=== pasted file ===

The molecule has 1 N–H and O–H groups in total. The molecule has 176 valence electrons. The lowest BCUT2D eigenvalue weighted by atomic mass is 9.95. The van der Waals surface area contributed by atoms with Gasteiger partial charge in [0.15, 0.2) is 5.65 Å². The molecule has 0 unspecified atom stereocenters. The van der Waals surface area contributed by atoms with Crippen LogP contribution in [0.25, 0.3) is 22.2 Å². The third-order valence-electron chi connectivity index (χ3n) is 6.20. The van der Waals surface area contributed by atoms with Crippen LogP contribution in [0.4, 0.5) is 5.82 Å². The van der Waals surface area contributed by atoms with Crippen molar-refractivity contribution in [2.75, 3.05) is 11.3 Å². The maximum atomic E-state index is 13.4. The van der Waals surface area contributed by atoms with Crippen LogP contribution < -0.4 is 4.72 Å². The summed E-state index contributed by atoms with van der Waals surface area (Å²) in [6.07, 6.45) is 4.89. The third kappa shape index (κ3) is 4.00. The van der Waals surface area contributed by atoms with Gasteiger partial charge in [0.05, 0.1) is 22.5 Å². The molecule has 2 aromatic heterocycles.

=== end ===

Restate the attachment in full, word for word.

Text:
The molecule has 1 N–H and O–H groups in total. The molecule has 176 valence electrons. The lowest BCUT2D eigenvalue weighted by atomic mass is 9.95. The van der Waals surface area contributed by atoms with Gasteiger partial charge in [0.15, 0.2) is 5.65 Å². The molecule has 0 unspecified atom stereocenters. The van der Waals surface area contributed by atoms with Crippen LogP contribution in [0.25, 0.3) is 22.2 Å². The third-order valence-electron chi connectivity index (χ3n) is 6.20. The van der Waals surface area contributed by atoms with Crippen LogP contribution in [0.4, 0.5) is 5.82 Å². The van der Waals surface area contributed by atoms with Crippen molar-refractivity contribution in [2.75, 3.05) is 11.3 Å². The maximum atomic E-state index is 13.4. The van der Waals surface area contributed by atoms with Crippen LogP contribution < -0.4 is 4.72 Å². The summed E-state index contributed by atoms with van der Waals surface area (Å²) in [6.07, 6.45) is 4.89. The third kappa shape index (κ3) is 4.00. The van der Waals surface area contributed by atoms with Gasteiger partial charge in [0.05, 0.1) is 22.5 Å². The molecule has 2 aromatic heterocycles.